I started thinking about yesterday’s ride last weekend already. CalCycling had put an event out on Facebook for a Yankee Springs Ride so I bounced it off a couple of friends in Holland to go with me. I didn’t realize until Thursday that it could be a bit on the chilly side.
Leaving Holland at 7a.m. in Dean’s trusty Jeep, the temp held at a tolerable 12 degrees. We laughed about how cold it was outside knowing we were just slightly crazy, but knowing we’d feel cool about telling our friends that we went for a bike ride in this weather. As we made our way to pick up Jon in Jenison, the temperature kept dropping. By the time we hit the Gun Lake exit it was 0 degrees (which we think was all the lower the thermometer would report). It was a little colder than I anticipated (read the understated shock and horror in that statement).
The last time I had ridden in that kind of cold was 3 weeks ago with the CalCycling Group. I couldn’t feel my feet for several hours after that ride, and my finger tips were a bit numb for a couple of days. Feeling smarter, I grabbed my ski gloves this time and bought some chemical warmers for my feet from Walmart. I found some that work specifically in low oxygen areas like boots and shoes and could be stuck to my sock on the bottom of my foot. For good measure, I threw on my ski goggles to help protect more of my face. Thus, you can see I look funny in the pictures.
Gun Lake had received about 3-4 inches of fresh fluffy snow Friday night and it must not have been nearly as windy as it had been in Holland because the trees were still covered. Dean took advantage of that later in the ride when he pulled down on a pine branch and unloaded its cargo on me. The snow made for a great quiet ride; albeit tricky to navigate some of the hills because you can’t stand up to climb (you lose all traction on the rear wheel without your weight on it). I’ve said this before, but biking in the snow can really provide similar experiences to downhill skiing, especially on winding descents. I like that.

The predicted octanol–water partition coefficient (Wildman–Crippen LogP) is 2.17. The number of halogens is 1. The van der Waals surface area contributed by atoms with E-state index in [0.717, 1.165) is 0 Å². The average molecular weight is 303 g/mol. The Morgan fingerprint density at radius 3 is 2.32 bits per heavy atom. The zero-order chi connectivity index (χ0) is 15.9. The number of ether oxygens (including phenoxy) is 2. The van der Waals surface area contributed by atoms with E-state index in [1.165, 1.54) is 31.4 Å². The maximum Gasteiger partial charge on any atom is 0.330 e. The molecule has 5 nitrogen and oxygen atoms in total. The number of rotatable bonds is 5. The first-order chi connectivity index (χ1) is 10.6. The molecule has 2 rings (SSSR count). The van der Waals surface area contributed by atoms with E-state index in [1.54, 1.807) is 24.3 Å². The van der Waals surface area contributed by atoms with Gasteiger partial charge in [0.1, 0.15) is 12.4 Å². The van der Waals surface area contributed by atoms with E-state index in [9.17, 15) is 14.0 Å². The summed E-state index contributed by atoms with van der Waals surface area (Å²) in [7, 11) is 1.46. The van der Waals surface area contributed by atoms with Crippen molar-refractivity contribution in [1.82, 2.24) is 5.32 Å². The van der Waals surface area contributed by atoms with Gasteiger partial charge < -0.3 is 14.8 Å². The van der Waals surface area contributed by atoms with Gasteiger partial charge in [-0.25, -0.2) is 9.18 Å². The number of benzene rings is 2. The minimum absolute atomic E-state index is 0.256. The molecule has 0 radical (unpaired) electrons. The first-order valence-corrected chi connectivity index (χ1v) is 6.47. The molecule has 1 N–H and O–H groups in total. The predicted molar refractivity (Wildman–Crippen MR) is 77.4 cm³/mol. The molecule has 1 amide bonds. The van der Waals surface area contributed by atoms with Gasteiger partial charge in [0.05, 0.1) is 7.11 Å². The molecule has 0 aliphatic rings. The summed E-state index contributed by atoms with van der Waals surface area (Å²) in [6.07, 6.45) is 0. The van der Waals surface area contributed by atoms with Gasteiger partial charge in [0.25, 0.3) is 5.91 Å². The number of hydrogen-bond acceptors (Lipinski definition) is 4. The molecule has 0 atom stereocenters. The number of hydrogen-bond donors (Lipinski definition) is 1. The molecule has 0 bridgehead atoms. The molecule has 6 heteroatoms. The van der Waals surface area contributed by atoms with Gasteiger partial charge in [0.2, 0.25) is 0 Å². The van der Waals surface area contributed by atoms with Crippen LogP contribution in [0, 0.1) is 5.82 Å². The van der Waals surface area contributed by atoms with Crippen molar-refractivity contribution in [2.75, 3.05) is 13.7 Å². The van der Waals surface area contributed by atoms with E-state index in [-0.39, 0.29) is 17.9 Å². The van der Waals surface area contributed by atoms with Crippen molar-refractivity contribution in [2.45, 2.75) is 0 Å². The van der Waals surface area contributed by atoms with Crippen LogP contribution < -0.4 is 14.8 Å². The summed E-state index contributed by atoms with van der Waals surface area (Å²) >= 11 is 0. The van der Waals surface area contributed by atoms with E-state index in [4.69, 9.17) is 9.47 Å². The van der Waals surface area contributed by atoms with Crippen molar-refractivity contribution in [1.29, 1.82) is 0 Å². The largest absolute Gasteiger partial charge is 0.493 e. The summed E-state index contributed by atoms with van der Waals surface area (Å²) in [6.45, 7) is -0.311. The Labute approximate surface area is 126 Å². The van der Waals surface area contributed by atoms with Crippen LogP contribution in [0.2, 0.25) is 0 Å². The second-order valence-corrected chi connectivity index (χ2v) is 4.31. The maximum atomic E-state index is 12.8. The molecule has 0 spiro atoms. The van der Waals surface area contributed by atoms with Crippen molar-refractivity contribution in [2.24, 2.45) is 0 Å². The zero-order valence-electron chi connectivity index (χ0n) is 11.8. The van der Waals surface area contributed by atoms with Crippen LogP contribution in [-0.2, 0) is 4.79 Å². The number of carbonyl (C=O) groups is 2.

The ride was awesome. Cold? Yes. But, what a beautiful morning to be outside in the woods. Because of some icy roads we ended up missing the CalCycling group by about 15 minutes, but we followed their tracks for about 7 miles through the woods, stopping along the way for a few pictures. My gear choices worked really well: my fingers were toasty warm after about 15 minutes of riding (and never really got too cold at the start); my face was well covered and the orange hue of the goggles worked well in the woods; and my feet stayed relatively warm. Toe warmers or a liner sock might be the only thing I add next time.
When we got back to the parking lot we found Tom (from the CalCycling group) just getting ready to head out to meet the rest of the crew for breakfast at Sandy’s Country Kitchen around the corner. He invited us to meet up with them all there, which we did and had a fantastic breakfast. Gary Fisher has a quote that says “Anyone who rides a bike is a friend of mine.” That idea is lived out by CalCycling. The bike is a common bond that brings complete strangers together like old friends. That’s what I love so much about biking.
Oh, and the reference to the 1 degree’er is really from the picture that we took of the thermometer in the Jeep. I thought it was a fun play off the 1%er mantra we’ve heard so much about lately. It fits.